A surgical fire is potentially devastating for a patient. Fire has been recognised as a potential complication of surgery for many years. Surgical fires continue to happen with alarming frequency. Yardley and Donaldson present a review of the literature and an examination of possible solutions to this problem.
The authors found that fire occurs when the three elements of the fire triad, fuel, oxidiser and ignition, coincide. Surgical fires are unusual in the absence of an oxygen-enriched atmosphere. The ignition source is most commonly diathermy but lasers carry a relatively greater risk. The majority of fires occur during head and neck surgery. This is due to the presence of oxygen and the extensive use of lasers. The risk of fire can be reduced with an awareness of the risk and good communication.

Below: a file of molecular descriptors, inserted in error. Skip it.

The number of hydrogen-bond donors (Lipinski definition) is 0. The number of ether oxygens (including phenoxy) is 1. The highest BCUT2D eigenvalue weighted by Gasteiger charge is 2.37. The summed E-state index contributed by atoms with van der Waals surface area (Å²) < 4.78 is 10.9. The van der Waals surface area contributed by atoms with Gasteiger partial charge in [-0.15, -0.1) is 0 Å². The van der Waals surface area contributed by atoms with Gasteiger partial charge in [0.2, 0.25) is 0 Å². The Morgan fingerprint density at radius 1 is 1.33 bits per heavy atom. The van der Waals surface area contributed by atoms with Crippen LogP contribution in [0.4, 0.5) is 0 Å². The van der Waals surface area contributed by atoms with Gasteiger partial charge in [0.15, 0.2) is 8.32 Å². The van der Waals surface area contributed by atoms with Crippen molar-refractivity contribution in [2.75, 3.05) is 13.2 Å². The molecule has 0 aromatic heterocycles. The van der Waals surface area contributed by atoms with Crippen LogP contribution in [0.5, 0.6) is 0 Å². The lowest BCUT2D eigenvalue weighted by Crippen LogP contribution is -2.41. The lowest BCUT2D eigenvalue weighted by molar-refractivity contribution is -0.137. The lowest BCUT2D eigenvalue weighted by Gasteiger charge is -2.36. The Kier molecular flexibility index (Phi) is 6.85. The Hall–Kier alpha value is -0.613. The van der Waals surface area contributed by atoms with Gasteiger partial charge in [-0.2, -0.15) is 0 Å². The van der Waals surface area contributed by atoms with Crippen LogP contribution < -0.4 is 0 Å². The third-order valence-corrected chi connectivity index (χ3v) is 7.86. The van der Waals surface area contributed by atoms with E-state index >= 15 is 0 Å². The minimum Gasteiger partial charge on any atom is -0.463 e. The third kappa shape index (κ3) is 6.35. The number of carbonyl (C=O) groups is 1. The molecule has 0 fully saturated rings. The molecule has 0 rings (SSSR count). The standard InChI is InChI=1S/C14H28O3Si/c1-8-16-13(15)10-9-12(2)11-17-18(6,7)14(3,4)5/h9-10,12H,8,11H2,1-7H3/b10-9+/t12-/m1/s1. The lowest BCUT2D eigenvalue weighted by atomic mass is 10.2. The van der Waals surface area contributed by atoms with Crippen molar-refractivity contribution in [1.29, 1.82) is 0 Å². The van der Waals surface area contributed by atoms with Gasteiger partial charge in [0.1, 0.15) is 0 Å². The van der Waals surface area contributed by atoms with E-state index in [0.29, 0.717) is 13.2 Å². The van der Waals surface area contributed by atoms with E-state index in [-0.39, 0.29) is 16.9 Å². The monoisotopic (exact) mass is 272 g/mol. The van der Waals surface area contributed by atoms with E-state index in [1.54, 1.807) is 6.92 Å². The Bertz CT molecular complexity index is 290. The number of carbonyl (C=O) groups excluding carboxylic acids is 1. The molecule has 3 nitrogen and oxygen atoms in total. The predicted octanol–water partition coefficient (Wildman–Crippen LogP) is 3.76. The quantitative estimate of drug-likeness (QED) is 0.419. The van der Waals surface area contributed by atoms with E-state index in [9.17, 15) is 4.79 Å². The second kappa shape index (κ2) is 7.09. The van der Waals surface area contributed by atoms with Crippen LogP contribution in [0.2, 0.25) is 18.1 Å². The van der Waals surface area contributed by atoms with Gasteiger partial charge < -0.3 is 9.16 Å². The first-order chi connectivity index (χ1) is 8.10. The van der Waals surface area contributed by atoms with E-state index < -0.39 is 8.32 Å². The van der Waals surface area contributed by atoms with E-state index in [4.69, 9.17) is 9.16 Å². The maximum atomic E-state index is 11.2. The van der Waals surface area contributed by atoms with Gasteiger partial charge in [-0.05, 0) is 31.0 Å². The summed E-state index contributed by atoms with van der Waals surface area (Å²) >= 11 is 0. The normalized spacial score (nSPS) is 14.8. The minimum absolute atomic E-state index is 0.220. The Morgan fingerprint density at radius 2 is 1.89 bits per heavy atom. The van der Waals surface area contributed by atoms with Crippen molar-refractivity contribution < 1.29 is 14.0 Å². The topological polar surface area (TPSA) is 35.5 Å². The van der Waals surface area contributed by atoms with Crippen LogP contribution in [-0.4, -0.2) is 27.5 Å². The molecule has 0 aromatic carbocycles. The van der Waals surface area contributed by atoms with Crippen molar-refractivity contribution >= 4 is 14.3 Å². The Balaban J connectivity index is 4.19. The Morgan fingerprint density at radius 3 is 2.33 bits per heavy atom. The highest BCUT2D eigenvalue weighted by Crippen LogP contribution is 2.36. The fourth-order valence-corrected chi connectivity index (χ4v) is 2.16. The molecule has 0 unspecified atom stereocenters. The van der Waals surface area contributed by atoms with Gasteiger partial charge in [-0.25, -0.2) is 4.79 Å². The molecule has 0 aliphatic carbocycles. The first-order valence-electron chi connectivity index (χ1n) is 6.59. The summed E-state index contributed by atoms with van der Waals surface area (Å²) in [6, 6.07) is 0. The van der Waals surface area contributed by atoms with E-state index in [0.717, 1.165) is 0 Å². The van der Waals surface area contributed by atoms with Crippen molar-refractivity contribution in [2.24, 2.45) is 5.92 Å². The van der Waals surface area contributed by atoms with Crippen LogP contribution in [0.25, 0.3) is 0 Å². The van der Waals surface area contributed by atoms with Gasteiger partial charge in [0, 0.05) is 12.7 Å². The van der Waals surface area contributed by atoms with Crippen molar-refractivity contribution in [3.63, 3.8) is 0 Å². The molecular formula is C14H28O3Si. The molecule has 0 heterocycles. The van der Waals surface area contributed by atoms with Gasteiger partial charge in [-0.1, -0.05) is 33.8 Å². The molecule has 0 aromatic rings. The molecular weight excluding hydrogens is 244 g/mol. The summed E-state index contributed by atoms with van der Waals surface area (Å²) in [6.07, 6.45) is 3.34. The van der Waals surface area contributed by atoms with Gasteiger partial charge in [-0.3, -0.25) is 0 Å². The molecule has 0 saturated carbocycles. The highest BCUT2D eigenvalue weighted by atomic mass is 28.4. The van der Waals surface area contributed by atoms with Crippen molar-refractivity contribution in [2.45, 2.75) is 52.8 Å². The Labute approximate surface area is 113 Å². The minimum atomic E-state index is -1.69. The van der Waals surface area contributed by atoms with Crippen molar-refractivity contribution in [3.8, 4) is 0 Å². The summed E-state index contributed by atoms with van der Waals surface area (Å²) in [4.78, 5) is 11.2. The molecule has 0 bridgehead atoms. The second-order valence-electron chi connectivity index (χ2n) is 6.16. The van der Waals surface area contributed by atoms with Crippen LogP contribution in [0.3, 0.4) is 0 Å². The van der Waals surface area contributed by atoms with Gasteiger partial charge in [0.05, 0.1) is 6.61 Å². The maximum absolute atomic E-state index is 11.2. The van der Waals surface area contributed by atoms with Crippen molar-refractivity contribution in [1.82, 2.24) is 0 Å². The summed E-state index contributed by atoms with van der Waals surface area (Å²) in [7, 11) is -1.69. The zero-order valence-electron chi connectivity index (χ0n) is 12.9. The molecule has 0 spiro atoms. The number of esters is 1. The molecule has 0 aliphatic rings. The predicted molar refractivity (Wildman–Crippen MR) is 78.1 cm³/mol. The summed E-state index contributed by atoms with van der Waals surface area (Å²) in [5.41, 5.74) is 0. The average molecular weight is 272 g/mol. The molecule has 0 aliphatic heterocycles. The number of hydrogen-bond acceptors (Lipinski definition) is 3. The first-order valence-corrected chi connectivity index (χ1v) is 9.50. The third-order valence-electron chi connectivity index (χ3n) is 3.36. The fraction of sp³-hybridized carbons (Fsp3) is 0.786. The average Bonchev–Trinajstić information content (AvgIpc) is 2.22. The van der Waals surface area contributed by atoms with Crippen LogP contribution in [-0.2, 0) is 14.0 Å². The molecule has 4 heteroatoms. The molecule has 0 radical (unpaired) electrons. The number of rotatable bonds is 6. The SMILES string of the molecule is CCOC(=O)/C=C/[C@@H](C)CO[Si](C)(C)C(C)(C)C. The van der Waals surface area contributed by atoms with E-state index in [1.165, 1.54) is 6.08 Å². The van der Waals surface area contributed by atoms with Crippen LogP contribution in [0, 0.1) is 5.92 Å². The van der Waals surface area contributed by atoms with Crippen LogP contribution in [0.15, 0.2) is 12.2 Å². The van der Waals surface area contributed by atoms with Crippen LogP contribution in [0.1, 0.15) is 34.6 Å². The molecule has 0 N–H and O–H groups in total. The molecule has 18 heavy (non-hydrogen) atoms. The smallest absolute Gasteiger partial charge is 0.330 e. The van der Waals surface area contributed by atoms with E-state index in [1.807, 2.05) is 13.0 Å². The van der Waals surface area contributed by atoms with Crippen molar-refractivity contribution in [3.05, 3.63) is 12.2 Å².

Surgery will always carry a risk of fire. Reducing this risk requires a concerted effort from all team members.